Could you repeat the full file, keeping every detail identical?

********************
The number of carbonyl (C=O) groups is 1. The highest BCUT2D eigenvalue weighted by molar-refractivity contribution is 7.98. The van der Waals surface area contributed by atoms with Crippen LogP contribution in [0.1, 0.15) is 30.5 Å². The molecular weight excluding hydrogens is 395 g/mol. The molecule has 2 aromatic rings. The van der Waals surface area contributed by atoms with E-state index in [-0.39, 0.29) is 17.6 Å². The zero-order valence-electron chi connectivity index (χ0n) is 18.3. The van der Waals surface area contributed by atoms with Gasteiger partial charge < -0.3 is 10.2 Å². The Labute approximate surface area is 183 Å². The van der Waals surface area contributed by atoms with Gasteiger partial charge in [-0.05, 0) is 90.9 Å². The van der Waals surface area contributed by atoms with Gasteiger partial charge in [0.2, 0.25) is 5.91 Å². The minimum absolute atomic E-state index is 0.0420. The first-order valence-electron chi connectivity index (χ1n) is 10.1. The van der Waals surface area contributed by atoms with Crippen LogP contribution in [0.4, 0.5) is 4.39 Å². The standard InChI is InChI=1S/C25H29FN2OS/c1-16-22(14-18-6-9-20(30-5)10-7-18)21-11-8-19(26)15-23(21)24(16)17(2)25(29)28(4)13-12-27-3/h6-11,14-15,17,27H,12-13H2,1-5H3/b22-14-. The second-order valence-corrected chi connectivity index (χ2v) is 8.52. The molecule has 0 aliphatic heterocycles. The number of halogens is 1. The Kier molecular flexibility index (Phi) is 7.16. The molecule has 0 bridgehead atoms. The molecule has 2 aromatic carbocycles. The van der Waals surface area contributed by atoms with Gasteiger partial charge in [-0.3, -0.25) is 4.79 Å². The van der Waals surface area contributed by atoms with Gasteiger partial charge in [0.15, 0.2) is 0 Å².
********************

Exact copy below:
The number of carbonyl (C=O) groups is 1. The highest BCUT2D eigenvalue weighted by molar-refractivity contribution is 7.98. The van der Waals surface area contributed by atoms with Crippen LogP contribution in [0.1, 0.15) is 30.5 Å². The molecular weight excluding hydrogens is 395 g/mol. The molecule has 2 aromatic rings. The van der Waals surface area contributed by atoms with E-state index in [-0.39, 0.29) is 17.6 Å². The zero-order valence-electron chi connectivity index (χ0n) is 18.3. The van der Waals surface area contributed by atoms with Gasteiger partial charge < -0.3 is 10.2 Å². The Labute approximate surface area is 183 Å². The van der Waals surface area contributed by atoms with Gasteiger partial charge in [-0.05, 0) is 90.9 Å². The van der Waals surface area contributed by atoms with Gasteiger partial charge in [0.2, 0.25) is 5.91 Å². The minimum absolute atomic E-state index is 0.0420. The first-order valence-electron chi connectivity index (χ1n) is 10.1. The van der Waals surface area contributed by atoms with Crippen LogP contribution in [0.4, 0.5) is 4.39 Å². The standard InChI is InChI=1S/C25H29FN2OS/c1-16-22(14-18-6-9-20(30-5)10-7-18)21-11-8-19(26)15-23(21)24(16)17(2)25(29)28(4)13-12-27-3/h6-11,14-15,17,27H,12-13H2,1-5H3/b22-14-. The second-order valence-corrected chi connectivity index (χ2v) is 8.52. The molecule has 0 aliphatic heterocycles. The number of halogens is 1. The Kier molecular flexibility index (Phi) is 7.16. The molecule has 0 bridgehead atoms. The molecule has 2 aromatic carbocycles. The van der Waals surface area contributed by atoms with Gasteiger partial charge in [-0.3, -0.25) is 4.79 Å². The van der Waals surface area contributed by atoms with Gasteiger partial charge in [0.15, 0.2) is 0 Å².